Painter Gilmore Scott
Perhaps most people are unaware that the geometric patterns and abstract designs in Navajo weavings have their antecedents in the mountainous terrain, canyon lands, animals, and other elements found in the Southwestern landscape. In a sense, some designs can be read, maybe because they represent a narrative element of Navajo mythology, or maybe because they convey the power and might of a thunderstorm or other natural aspect of the land.
The landscape paintings of Diné artist Gilmore Scott are abstracted visions of the Southwest that are inspired, in part, by Navajo textile designs. Scott’s work seems to make the connections between the abstract and the figurative in Navajo weaving more explicit. “My mom was a weaver,” Scott said. “As a youngster I would sit there and watch her weave. The graphics stood out for me. I would always try to put some element of weaving into my work. Listening to some of the stories she would tell — she wouldn’t get to intricate because I wasn’t a weaver — but she would tell me what certain parts of the loom were for the Navajo people. There’s a big array of stories involved with the Navajo weaving loom. It always stayed with me.”
Scott makes bold use of color and background patterns that often echo some shape taken from the foreground. Vertical and diagonal striations representing rainfall and cloud formations composed of concentric rings are common features. His compositions pop and vibrate like the classic eye-dazzling Navajo rug designs of the late 19th century, while the landscapes capture the immensity of the Southern Utah country where he lives. It’s a terrain he knows well, having spent many years working on crews fighting wildfires before turning to art full time. “When I was going to school they offered a summertime position working for the U.S. Forest Service, and that’s how I got into firefighting,” he said. “I put in almost 10 years working with them, working from school, and in the summertime doing the wildland firefighting.”
Scott had to balance the demands of a dangerous job that often took him away from home for long periods, and his artistic practice flagged during his time in the Forest Service. He did manage to secure a supervisory position that was closer to home, leading an “initial attack squad” whose job was to fight single tree fires before they erupted into fullscale conflagrations. “People aren’t aware that a lot of the firefighting is done at that level,” he said. “During the fire season we’d get five or six fires within a week. Our forests out here are pretty rugged, so there’s a lot of one-nighters, going out, finding the fire, hiking out to it, camping out, and hiking back to our vehicles. During the fire season, you’re not home at all and you only have a couple of days off.” Even in the offseason, firefighters keep busy, managing prescribed burns in the Southern states such as Mississippi, Florida, and Alabama. “I think I just burned myself out is what it comes down to,” he said. “My wife said, ‘Why don’t you get back into art?’ and she got a full-time job at the local high school as a counselor.”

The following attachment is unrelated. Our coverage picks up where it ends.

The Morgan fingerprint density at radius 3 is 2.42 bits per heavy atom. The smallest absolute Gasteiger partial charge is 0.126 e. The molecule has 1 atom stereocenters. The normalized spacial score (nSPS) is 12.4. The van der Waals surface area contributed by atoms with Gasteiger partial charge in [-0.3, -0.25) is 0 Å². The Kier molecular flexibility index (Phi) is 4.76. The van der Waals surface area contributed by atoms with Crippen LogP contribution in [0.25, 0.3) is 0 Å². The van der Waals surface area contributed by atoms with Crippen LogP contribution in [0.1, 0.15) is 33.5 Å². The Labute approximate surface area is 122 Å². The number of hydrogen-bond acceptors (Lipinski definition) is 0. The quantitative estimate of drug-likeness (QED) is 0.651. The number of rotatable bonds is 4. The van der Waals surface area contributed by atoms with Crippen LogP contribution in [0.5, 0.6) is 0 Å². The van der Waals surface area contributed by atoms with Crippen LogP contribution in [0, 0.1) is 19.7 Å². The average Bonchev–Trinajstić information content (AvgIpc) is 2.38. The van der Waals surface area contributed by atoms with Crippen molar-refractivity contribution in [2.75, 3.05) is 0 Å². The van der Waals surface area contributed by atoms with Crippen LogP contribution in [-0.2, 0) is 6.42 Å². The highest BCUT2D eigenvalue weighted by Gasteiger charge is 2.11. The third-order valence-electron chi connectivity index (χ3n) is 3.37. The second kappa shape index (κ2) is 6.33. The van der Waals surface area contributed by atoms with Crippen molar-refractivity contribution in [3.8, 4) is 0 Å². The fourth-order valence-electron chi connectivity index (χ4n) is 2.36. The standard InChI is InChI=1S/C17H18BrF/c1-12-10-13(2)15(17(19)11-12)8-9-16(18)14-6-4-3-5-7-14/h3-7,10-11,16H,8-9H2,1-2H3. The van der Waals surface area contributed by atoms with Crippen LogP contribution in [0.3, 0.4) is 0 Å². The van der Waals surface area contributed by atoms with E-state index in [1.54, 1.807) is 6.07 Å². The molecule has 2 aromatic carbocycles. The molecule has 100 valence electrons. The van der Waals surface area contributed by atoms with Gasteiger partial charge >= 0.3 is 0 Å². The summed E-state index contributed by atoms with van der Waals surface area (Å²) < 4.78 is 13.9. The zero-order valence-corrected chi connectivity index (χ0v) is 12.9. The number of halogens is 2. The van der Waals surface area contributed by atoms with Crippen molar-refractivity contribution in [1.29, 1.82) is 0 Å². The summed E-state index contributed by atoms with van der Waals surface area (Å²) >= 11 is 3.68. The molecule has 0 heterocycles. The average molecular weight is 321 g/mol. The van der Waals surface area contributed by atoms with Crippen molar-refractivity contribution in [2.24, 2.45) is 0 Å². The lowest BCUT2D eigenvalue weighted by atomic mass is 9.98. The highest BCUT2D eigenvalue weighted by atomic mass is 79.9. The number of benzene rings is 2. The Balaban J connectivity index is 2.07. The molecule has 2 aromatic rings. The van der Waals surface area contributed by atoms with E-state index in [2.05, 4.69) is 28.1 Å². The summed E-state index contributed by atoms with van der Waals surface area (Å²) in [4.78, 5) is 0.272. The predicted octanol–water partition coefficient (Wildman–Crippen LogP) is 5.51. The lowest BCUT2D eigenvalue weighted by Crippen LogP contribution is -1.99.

Scott started out slowly, feeling his way through the art market, but he has found an audience for his distinctive work. “A working artist tries to find a niche where they can sell some work, do work they like and enjoy doing, but also be able to push it,” he said. “Even to this day, weavers will come up to me and give me a thumbs up, and I’m always happy. I’m hoping some day to collaborate with a weaver on some of my work.” — Michael Abatemarco
MY MOM WAS A WEAVER. AS A YOUNGSTER I WOULD SIT THERE AND WATCH HER WEAVE. THE GRAPHICS STOOD OUT FOR ME. I WOULD ALWAYS TRY TO PUT SOME ELEMENT OF WEAVING INTO MY WORK.
Within Her Storms (detail), 2017, acrylic on canvas